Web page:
Tuesday, March 27, 2007

Call for Papers: "The Worker's Economy" U of Buenos Aires, July 19-21, 2007

The University of Buenos Aires, Facultad de Filosofia y Letras, the
Center for Global Justice and the Argentina Autonomista Project are
excited to invite you to:

The First International Gathering to Debate and Discuss Self-Management

"The Worker's Economy: Self-Management and the Distribution of Wealth"

July 19-21, 2007
University of Buenos Aires
217 - 25 de Mayo Avenue
Autonomous City of Buenos Aires, Argentina

Workers' struggles have reemerged with force in the last decade in numerous forms--union-based struggles, self-managed workspaces, rural movements, unemployed workers' movements.... These are responses to the hegemony of neoliberal globalization imposing itself throughout the world with absolutist pretensions after the debacle of so-called "real socialism."

At the same time, the old methods and strategies of struggle--class-based parties and traditional unions, amongst others--have by now shown themselves to be, at minimum, insufficient. Old debates and ideological frameworks are now in crisis. The dominant discourses used to describe the functioning of the capitalist world system can no longer explain quickly enough (never mind predict) the changes in this system that have been occurring over the past few decades, while popular struggles have had to create new paths without having a clear horizon in sight from which to map out a final destiny. And the plethora of means ever available for capitalism to respond to threats against it, as well as the sheer force and relentlessness of its repressive power, amply overcomes the popular sectors' capacity for change...with tragic consequences.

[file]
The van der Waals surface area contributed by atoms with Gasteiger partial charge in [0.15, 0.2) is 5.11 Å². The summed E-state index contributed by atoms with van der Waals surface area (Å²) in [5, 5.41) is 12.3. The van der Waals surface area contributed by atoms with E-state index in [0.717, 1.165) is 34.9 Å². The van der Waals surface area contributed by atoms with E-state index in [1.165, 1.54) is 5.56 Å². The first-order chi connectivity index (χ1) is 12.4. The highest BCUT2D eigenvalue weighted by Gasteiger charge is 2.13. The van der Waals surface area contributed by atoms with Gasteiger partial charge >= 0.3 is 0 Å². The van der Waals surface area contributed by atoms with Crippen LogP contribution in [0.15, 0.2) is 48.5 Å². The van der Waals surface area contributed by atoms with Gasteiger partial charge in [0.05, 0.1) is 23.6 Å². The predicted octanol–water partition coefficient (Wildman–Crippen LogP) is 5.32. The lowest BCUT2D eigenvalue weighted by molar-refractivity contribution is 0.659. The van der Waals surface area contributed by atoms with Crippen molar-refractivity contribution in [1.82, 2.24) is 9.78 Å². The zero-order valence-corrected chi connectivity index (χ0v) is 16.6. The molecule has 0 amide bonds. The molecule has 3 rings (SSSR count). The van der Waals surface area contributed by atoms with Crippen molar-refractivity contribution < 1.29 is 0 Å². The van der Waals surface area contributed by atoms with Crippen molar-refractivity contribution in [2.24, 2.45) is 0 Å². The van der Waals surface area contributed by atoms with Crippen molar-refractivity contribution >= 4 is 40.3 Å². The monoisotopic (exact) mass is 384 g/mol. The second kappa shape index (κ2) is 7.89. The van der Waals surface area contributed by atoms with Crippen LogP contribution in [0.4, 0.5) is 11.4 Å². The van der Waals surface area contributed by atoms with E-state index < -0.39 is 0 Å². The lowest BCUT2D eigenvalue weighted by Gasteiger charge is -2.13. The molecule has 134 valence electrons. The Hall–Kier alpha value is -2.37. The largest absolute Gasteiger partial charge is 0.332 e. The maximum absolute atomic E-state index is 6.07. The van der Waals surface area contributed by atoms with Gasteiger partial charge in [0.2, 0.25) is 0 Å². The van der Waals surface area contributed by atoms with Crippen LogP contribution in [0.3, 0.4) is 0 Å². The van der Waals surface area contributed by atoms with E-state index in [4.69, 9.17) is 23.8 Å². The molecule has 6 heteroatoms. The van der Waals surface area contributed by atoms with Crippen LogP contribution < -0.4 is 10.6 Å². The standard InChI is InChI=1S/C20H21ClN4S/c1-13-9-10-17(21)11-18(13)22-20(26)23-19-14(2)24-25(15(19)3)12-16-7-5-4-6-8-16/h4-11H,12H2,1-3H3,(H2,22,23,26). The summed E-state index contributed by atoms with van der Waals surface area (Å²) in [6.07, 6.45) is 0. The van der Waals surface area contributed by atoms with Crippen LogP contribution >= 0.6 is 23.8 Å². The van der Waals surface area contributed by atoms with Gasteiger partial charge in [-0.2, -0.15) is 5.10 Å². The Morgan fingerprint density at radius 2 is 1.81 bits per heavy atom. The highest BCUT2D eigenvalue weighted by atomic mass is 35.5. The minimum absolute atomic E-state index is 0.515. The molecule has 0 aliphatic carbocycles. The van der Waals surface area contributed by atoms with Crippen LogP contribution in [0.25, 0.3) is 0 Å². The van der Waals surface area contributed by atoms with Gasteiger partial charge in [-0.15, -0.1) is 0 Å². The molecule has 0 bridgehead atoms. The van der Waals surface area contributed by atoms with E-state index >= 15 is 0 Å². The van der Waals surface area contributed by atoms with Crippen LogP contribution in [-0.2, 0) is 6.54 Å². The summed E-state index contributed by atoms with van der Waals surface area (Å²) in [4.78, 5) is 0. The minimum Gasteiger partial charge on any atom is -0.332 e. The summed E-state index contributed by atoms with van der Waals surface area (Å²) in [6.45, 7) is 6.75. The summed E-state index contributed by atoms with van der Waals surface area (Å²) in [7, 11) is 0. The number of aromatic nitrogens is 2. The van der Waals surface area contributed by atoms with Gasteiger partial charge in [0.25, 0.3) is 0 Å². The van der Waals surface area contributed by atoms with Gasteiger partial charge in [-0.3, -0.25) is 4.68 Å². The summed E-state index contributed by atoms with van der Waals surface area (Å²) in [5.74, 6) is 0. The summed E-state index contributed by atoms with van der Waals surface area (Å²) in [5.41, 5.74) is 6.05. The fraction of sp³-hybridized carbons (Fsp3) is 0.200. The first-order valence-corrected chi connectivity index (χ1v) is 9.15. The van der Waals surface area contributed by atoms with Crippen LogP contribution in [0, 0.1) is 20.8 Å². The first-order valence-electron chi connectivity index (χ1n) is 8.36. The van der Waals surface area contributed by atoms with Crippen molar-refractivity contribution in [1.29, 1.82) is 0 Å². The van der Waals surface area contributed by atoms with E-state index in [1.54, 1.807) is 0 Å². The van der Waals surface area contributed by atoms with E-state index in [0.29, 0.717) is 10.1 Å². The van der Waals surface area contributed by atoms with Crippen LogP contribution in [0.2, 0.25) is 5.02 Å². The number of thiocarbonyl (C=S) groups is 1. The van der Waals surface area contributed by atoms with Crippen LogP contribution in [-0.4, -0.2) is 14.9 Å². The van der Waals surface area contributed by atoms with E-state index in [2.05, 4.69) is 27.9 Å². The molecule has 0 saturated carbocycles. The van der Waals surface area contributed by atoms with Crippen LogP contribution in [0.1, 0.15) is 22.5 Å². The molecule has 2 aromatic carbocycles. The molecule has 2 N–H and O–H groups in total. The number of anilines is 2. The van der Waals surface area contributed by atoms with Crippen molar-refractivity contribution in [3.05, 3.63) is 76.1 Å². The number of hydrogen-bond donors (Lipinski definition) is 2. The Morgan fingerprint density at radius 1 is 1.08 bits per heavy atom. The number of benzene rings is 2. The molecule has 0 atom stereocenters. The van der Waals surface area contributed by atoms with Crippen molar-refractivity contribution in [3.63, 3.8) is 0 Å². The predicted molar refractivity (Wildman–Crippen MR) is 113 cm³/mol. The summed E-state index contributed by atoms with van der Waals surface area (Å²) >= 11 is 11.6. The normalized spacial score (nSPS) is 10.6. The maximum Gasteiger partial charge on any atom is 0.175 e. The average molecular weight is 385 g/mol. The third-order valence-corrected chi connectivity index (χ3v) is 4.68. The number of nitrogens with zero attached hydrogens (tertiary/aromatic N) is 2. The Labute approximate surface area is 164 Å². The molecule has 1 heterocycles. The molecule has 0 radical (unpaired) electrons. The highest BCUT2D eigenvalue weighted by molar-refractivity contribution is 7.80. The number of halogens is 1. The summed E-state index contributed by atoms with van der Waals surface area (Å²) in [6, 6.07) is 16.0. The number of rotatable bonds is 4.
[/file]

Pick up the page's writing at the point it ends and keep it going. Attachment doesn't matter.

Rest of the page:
While the taking of State power has been the driving objective of political forces for more than a century now, more recently there have appeared compelling movements that, on occasion, have questioned such objectives for revolutionary action. At minimum, these movements distance their strategies and tactics from the aims of taking State power, recognizing the difficulties of such a task. But, as evidenced in various Latin American contexts, some popular movements with solid historical roots have ended up allying themselves with national governments swept into power via electoral triumph. And so, when they least expected it, these movements found themselves at times controlling key sectors of the State's administrative apparatus which, in turn, needed to be profoundly transformed in order to be oriented towards
grassroots-based policies.

Please send a 250-word (max) abstract by May 15, 2007, or any other correspondence to: ( in Spanish): fabierta@filo.uba.ar, (In English): UBA.selfmanagement@gmail.com

For more information about this conference please visit
or http://www.autonomista.org)

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